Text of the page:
Alison Weightman - Shotgun Ceramics

Allison Weightman

"Though a shotgun may seem a controversial creative instrument it is the method by which many chose to express themselves throughout the world. In the hands of the artist it is used in full knowledge, a process balanced on the edge of the human capacity for creation and destruction”…Georgina Coburn

I used to shoot my ceramics because I wanted people to see the damage a gun can make. This was because I had strong feelings against gun crime and the mess War makes of the lives of innocent people. Families of soldiers and the innocent bystanders, these are the people who are most affected. The dead don’t speak.

Someone shot me in the leg when I was a child and this was what first motivated me to subject my work to the destructive forces of gun-fire. I have never shot a living thing and I have no desire to do so. I chose to shoot my ceramics because of my feelings.

Now I shoot my work because I have discovered that during this exploration of emotion and clay, I have developed a huge awareness of the focus required to shoot and how this focus is almost meditative to me. It has also led me to a point where I use my shotgun to produce work that is impossible to recreate in any other way.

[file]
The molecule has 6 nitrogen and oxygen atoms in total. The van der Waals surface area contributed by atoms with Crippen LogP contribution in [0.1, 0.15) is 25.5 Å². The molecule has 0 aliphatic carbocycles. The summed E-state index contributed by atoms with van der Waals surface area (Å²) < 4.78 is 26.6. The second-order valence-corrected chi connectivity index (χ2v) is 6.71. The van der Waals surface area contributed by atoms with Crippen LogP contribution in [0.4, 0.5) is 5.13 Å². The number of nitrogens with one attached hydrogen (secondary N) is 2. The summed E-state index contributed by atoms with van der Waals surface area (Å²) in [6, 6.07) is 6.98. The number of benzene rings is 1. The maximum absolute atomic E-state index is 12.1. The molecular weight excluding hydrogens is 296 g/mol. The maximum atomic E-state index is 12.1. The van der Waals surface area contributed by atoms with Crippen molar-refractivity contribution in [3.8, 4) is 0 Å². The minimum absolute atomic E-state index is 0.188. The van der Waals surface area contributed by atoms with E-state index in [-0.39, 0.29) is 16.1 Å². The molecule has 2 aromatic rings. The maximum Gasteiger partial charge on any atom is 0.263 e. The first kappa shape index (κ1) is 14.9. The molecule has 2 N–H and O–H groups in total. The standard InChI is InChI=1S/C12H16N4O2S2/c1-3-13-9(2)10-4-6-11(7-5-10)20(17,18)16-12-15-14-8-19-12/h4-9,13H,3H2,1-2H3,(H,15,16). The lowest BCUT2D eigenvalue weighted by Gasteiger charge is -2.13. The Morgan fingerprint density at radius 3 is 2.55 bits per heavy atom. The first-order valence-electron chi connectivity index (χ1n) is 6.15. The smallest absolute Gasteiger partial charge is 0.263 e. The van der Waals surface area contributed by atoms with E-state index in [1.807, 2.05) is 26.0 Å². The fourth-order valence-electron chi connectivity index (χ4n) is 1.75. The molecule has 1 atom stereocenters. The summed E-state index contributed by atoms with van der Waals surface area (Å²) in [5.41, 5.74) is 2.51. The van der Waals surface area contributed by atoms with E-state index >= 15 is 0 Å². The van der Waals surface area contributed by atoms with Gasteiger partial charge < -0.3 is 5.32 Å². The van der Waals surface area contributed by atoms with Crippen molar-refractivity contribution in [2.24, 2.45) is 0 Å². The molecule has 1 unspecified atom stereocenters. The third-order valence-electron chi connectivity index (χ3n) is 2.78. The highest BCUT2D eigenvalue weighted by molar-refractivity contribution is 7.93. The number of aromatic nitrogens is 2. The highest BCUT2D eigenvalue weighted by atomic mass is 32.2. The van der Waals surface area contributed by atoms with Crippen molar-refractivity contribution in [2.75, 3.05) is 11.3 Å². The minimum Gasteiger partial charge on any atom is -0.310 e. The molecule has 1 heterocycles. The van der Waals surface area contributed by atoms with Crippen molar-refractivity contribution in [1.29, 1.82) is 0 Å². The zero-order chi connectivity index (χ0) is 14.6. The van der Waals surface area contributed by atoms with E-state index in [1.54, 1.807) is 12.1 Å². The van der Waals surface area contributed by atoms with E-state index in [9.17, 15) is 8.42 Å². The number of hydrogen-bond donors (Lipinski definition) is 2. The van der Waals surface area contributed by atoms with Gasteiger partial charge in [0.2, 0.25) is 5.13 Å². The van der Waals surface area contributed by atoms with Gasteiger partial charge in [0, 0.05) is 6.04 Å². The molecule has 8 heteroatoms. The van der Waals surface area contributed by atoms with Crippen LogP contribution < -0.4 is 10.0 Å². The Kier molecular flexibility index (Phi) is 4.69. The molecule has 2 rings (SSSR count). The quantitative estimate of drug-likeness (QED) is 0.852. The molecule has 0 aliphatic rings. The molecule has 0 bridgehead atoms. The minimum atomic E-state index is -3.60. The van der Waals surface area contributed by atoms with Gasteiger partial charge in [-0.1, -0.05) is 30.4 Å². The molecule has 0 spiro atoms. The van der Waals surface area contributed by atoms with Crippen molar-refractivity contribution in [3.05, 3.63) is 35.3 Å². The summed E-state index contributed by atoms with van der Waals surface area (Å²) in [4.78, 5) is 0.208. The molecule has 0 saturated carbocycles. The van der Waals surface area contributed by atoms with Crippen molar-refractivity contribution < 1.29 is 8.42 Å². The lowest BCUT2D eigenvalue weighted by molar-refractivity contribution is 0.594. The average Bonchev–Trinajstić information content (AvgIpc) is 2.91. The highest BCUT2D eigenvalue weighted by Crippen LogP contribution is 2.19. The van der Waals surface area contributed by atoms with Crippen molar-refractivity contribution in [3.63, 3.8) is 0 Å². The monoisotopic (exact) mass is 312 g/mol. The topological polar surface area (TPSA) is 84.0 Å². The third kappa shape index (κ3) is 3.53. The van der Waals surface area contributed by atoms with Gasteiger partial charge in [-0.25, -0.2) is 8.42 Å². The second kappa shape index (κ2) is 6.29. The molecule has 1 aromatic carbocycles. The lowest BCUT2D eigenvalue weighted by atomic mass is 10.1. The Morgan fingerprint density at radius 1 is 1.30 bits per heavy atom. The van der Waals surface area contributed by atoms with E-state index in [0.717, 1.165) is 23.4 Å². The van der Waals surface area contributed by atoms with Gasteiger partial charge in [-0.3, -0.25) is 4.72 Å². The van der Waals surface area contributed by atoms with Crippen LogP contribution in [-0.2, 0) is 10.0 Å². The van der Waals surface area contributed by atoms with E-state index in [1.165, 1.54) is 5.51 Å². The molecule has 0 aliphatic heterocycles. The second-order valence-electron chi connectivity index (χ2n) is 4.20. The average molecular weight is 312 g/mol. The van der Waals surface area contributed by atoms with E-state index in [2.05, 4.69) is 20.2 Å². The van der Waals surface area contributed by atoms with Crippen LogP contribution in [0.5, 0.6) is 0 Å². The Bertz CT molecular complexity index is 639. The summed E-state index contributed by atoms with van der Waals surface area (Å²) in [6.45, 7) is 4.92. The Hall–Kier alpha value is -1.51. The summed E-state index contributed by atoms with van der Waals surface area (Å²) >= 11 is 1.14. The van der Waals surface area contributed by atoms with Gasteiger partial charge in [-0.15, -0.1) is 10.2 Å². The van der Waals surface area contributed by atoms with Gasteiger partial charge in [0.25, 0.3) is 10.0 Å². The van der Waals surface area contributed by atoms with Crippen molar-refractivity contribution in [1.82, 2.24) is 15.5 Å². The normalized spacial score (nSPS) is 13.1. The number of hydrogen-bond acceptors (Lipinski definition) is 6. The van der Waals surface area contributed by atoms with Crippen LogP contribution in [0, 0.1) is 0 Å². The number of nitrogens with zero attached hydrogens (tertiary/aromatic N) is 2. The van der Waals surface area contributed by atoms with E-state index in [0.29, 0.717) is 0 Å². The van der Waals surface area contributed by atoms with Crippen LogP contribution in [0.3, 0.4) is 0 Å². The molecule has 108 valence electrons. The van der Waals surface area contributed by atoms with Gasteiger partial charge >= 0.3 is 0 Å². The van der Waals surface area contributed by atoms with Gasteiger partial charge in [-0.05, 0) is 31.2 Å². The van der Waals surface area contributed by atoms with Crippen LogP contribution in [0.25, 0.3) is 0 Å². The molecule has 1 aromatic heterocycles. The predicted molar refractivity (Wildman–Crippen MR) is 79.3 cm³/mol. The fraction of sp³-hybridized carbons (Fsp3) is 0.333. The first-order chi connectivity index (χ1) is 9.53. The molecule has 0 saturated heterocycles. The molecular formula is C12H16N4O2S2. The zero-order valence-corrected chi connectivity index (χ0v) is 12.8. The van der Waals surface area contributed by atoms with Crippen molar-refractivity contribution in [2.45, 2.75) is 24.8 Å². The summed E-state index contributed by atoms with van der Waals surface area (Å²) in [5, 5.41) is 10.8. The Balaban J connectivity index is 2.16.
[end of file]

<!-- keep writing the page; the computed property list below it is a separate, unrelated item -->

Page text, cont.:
I am no longer angry, and am enjoying the developments in the exploration of shooting from different angles and distances, and the effects achievable through subjecting the work to a force that is not directly applied by hand or tool meeting clay. I ask myself whether it is cathartic or learning? Perhaps it is both…the importance to me is the fact that I find self- expression and a purpose to what I do.

The writer and poet, Ian Stephen, said of my shot ceramics “The really strange thing is that the work retains some of the quiet elegance which comes from years of craft. This makes it bearable. So you don’t switch off but look closely…” Comments like this make me realize that what I am doing is appreciated and as long as there is appreciation, I will maintain the drive and passion I have found in this work.

I see my ‘Shotgun’ work as a journey. It sometimes leads me to installation work such as the show I had with American Artist, Ehren Tool, it sometimes leads me to produce quiet forms that have a presence without’ shouting about it’

The power of Weightman’s art is that it stays with you long after first exposure to the work”, Georgina Coburn

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